Medical Treatment

Rather than just deeming this an “overuse injury” we look for an array of factors that may have contributed to developing a stress fracture. Labs are recommended to evaluate for nutritional deficiencies. X-rays are always performed to evaluate your foot pain. Often times stress fractures are not seen during your initial consult; however, during your follow up visits, we can track healing progress with subsequent x-rays. Not all stress fractures are treated equally. A short course of immobilization is recommended. Typically this involves a protected walking boot or stiff soled shoes. Your pain will guide the treatment protocol. Rarely is non weight bearing with crutches necessary.

Midfoot Fractures

Midfoot bones include: cuboid, navicular, intermediate cuneiform, medial cuneiform and lateral cuneiform. Crush injuries or indirect axial loading are the most likely mechanisms for midfoot fractures. These fractures can be subtle, and may be missed if not evaluated by a foot specialist. Fractures can range in complexity from a simple avulsion fracture (i.e. a ligament or tendon displacing a piece of bone) to a severely comminuted fracture.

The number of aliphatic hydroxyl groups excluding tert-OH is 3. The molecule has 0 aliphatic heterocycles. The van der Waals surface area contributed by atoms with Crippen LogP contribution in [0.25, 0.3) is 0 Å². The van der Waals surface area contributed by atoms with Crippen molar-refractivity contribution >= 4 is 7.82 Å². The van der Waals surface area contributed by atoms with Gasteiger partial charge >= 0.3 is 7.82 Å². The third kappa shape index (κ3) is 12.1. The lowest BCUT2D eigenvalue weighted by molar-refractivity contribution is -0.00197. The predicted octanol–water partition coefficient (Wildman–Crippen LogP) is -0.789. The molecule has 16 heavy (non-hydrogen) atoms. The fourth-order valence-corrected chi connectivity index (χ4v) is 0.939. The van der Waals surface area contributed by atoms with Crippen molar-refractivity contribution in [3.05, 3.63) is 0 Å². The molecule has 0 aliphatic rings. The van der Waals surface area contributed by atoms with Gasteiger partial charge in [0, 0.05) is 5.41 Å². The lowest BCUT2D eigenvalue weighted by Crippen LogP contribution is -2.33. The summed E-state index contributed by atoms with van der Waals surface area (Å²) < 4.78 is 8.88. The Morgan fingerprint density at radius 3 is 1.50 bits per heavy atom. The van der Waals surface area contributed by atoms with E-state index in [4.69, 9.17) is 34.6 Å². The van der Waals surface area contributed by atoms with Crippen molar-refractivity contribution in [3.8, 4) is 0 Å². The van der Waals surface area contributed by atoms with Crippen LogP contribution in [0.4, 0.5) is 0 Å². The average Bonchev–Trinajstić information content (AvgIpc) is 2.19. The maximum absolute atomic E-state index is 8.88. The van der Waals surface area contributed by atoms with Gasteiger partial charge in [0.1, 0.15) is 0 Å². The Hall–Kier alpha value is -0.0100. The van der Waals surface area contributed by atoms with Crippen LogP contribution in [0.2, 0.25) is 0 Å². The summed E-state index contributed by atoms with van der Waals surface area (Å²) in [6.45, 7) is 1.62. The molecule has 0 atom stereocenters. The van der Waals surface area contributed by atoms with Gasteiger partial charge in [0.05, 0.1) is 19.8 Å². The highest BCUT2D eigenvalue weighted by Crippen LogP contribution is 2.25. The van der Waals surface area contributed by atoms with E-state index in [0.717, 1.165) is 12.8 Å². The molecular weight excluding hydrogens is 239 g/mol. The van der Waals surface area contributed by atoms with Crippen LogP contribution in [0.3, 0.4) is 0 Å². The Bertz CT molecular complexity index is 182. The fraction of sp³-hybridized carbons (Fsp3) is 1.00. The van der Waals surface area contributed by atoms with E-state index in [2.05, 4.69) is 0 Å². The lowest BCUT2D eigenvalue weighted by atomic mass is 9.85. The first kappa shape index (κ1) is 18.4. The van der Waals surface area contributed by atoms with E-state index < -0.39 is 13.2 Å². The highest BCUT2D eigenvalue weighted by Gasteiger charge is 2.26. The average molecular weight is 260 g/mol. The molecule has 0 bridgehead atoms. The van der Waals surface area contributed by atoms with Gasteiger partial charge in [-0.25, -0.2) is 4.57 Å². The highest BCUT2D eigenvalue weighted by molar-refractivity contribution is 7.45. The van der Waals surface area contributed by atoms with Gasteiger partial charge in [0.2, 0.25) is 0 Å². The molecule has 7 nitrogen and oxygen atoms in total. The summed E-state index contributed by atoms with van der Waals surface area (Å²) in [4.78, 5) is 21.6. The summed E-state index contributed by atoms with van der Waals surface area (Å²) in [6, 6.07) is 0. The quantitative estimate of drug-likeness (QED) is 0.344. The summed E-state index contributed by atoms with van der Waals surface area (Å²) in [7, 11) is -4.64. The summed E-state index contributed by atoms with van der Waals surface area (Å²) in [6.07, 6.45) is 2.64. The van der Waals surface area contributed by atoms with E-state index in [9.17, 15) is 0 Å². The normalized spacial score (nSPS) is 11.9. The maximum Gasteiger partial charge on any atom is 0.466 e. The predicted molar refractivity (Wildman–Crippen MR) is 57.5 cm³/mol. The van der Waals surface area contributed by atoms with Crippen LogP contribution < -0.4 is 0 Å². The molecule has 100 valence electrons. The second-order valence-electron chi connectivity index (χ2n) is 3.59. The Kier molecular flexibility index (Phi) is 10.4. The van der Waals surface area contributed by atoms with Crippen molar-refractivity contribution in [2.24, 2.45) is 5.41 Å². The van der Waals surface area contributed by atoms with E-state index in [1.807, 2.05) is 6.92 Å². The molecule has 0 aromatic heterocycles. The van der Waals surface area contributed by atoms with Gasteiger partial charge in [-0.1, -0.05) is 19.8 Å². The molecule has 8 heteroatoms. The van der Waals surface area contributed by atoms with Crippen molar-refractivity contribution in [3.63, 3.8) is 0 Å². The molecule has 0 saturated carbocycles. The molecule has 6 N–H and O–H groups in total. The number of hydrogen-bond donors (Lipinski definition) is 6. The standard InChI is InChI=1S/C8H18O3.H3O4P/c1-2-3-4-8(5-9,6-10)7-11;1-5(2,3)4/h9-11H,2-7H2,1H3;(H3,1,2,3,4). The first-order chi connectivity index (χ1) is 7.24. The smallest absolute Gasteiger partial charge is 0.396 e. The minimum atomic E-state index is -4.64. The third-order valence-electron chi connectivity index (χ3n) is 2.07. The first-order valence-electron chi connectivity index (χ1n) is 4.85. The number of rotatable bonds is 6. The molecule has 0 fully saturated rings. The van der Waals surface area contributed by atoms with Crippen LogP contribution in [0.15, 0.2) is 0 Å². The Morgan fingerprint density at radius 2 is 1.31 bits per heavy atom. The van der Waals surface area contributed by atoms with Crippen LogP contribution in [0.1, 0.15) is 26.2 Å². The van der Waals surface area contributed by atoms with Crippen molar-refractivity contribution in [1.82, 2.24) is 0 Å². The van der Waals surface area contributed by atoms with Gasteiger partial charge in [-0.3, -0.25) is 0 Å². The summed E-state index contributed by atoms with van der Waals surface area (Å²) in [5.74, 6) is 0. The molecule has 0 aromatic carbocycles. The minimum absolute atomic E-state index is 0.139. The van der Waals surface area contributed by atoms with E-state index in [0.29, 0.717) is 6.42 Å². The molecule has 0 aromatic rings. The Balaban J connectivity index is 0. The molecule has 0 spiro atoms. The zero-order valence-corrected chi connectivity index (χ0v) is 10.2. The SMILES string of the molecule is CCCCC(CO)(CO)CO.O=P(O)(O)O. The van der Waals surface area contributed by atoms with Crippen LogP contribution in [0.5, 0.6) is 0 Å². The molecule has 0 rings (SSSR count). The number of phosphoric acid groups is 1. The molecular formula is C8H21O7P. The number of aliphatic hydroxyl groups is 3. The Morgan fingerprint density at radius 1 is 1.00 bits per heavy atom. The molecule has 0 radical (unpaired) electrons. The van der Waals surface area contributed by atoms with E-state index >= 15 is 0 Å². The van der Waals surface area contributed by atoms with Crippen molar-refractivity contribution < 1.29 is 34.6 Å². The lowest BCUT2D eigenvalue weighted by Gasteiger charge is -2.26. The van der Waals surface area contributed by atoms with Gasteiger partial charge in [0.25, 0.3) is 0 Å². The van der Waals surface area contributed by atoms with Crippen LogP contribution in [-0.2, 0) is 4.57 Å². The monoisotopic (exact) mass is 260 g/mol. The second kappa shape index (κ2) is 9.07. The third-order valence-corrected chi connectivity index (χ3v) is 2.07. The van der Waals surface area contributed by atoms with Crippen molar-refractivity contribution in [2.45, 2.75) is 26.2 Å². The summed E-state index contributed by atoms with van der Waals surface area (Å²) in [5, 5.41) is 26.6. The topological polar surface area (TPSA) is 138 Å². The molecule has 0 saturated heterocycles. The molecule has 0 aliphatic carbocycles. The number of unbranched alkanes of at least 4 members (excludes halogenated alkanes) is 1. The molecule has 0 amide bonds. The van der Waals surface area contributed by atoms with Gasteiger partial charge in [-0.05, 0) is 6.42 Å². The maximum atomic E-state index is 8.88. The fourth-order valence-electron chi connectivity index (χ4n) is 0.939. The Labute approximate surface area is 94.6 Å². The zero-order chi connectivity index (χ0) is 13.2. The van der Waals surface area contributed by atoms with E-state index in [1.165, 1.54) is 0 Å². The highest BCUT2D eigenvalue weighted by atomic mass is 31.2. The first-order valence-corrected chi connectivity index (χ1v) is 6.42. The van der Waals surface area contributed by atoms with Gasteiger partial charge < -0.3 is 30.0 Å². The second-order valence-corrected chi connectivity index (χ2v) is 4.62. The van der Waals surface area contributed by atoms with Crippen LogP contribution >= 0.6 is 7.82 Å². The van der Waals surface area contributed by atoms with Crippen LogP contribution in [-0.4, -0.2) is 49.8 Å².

Undoctored Treatment

A midfoot fracture will present as severe pain, bruising, and swelling. If you suspect a midfoot fracture, become strict non-weight bearing to that extremity. Ice, elevate and apply compression until you receive medical treatment.

Medical Treatment

X-rays are necessary to evaluate the severity of the fracture and determine if surgical intervention is necessary. If the fracture is non-displaced, or displaced less than 2mm on radiograph, conservative care can be implemented. This will involve a 6 week course of cast immobilization and non-weight bearing. If the fracture is displaced more than 2mm on radiograph, surgical intervention is necessary for correct anatomical reduction and to ensure appropriate healing. You should expect a 6-8 week period of non-weight bearing immobilization after surgery. Physical therapy is also highly recommended during your recovery course. Various types of cross training is permitted and encouraged during recovery. Patients can expect to gradually return to full weight bearing activities after surgery.